My Morning Jacket: Southern Ghost Voices

So it’s more of the moment, rather than having a plan of attack?

CB: We’re recording everything but sometimes you’re like, “Oh, we just played and I think that might be the record.” It’s not just, “Oh, we’re gonna make the record now.” It’s a slightly different state of mind.

JJ: It’s a different process. It took us a little while to get used to it, ‘cause you’re like, “I don’t know what’s going on!” Even if it’s literally the first time we’ve all played it together, everyone’s analyzing it – this is good, this is bad, you know, the whole thing. But it’s kinda cool because you’re already in the process of trying to make it realized. Some people say don’t ever make a demo of a song that’s too fleshed out – because you’ll fall in love with that demo. You’ll put a lot of the song’s original spiritual intent – too much of it – into it, so by the time you make the real recording, you’ve wasted a lot of that early energy. It’s already gone on this demo somewhere.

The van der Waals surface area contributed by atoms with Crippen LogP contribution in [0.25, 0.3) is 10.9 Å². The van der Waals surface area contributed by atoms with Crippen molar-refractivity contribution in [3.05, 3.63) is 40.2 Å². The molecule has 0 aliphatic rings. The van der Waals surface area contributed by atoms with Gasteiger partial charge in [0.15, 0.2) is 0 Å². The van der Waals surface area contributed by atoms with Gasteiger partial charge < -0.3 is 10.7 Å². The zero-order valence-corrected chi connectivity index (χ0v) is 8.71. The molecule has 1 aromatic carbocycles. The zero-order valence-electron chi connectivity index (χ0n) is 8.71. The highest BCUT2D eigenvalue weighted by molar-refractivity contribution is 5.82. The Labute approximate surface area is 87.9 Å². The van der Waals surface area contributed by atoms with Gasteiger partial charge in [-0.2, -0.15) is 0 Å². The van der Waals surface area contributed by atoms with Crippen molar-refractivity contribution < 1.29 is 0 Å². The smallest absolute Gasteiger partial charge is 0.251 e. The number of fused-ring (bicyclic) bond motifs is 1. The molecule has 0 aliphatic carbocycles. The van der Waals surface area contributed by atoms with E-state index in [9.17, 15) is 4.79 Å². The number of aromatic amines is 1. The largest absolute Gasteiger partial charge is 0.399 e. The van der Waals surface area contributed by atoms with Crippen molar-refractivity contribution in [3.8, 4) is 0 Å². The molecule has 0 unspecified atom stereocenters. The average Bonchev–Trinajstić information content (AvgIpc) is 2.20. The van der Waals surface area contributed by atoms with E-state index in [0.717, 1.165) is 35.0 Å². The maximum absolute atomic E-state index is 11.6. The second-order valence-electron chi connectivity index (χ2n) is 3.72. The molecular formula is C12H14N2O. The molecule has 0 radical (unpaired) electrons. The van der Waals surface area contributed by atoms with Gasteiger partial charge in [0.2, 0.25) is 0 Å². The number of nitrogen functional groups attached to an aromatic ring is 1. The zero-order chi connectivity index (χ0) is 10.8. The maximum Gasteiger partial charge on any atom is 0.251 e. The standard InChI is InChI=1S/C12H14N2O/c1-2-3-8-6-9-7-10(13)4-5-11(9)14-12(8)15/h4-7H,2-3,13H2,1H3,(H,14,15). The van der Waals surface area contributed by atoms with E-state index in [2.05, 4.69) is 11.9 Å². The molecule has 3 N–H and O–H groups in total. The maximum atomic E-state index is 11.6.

This time, I tried to make really loose demos, and it’s been a fun way of trying to work them out. I’d always tried to make fairly explained demos, so they knew what I was talking about. A lot of songs are so simple, but there’s this other thing going on on top of it. If it’s not there I’m just like, “Well, it’s just a C chord over and over and over again… You’re gonna love it, it’s going to be great.” But you don’t really know until the thing is on top of it.

What was the songwriting process like?